Will financial targets agreed pre COVID remain enforceable?
Many commercial contracts include financial covenants for parties to meet after the dotted line has been signed. These might be banking covenants, earn-out provisions, milestones for payment of deferred consideration, warranties provided by sellers or any number of other financial covenants. These agreements were often entered into long before the downturn. Do such provisions now stand up?
We look at what options are open to parties who fail to meet their financial covenants in the new world order.
- General principles behind commercial covenants
- Application to commercial agreements
- The potential for re-negotiation
The general rule in English contract law is that agreed obligations are binding and absolute. Even if a change in circumstances makes performance of a contract difficult or more expensive, parties will still need to perform the contract to avoid being in breach. In most circumstances a party will be liable for a breach of contract even where performance is impossible. While we have written about possible exceptions to this rule, such as frustration and force majeure, these are unlikely to be of help to parties seeking relief from financial covenants, as the courts are reluctant to evoke exceptions purely on the basis of economic hardship.
Applying general principles to commercial agreements
The most likely commercial agreements where there could be difficulties are:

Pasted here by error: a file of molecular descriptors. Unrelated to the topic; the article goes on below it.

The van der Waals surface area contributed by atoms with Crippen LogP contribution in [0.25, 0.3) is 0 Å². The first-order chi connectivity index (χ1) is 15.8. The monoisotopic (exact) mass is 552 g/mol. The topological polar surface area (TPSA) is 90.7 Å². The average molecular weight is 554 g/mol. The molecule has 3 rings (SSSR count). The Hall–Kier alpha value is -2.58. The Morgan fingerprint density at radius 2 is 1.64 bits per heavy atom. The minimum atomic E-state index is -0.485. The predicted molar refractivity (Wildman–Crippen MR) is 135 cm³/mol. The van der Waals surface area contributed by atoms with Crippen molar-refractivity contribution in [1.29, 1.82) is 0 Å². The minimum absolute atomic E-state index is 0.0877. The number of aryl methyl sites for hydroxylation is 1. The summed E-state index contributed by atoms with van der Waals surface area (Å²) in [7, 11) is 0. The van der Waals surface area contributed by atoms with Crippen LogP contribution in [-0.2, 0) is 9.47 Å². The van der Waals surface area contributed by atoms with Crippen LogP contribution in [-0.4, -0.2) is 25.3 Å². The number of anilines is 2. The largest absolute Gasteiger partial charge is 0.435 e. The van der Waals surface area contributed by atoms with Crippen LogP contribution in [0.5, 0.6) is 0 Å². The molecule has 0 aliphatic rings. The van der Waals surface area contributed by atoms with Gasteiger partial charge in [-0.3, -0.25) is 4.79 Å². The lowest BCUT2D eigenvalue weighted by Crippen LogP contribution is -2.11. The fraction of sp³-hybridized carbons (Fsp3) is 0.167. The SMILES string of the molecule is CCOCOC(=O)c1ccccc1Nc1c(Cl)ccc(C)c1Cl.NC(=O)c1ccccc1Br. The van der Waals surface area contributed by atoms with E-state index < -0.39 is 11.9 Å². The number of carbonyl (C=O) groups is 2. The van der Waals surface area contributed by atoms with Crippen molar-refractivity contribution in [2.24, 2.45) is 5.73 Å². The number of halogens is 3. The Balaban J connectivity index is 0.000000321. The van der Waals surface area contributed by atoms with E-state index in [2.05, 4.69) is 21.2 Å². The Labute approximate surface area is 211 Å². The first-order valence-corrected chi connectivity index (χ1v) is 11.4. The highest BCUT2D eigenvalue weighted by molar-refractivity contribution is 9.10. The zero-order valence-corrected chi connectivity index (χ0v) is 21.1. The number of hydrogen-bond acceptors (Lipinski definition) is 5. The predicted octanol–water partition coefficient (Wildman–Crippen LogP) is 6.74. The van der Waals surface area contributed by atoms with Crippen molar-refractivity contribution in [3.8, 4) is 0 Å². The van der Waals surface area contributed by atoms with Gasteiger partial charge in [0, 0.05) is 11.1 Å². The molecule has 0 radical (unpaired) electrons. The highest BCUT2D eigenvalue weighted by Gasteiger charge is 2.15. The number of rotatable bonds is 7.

Borrowers should carefully consider whether the downturn puts them at risk of breaching any terms in their loan agreements. Reduced cash-flow might mean they miss a repayment date or breach a financial covenant. The loan agreement may also require the borrower to report material adverse changes to the lender. Where a borrower is in breach of a loan agreement, the loan will typically become repayable on demand.
What options are open to those businesses who breach loan agreement covenants?
Loan agreements do not typically include a force majeure clause. A force majeure clause is where an “act of god” renders the contract impossible to perform and allows the parties to treat the contract as over. It is unlikely that frustration will apply either. Frustration will render a contract void where its performance has been rendered impossible by some unforeseeable event. The fact that a borrower is struggling to service and repay loans under the current trading conditions is probably insufficient to establish a claim of frustration.
Negotiation of the loan agreement is often the answer
Because neither Force Majeure nor frustration are likely to apply, borrowers must carefully consider the loan agreement itself to determine a course of action. The best course may be to negotiate with lenders, who might also be able to advise on potential solutions, such as the government’s business interruption loan scheme. The best policy in this situation is open and frank communication. After all, it is usually in the lender’s interest that a borrower is able to repay its loan and interest over time, rather than being forced to repay a loan early as a result of a technical breach.
Warranties are statements of fact given by one party to another, and are common in commercial contracts such as a share purchase agreement. If a warranty turns out to be false, the innocent party may have a right to claim damages or seek an indemnity for loss that they have suffered, or potentially they may be able to pull out of the deal altogether.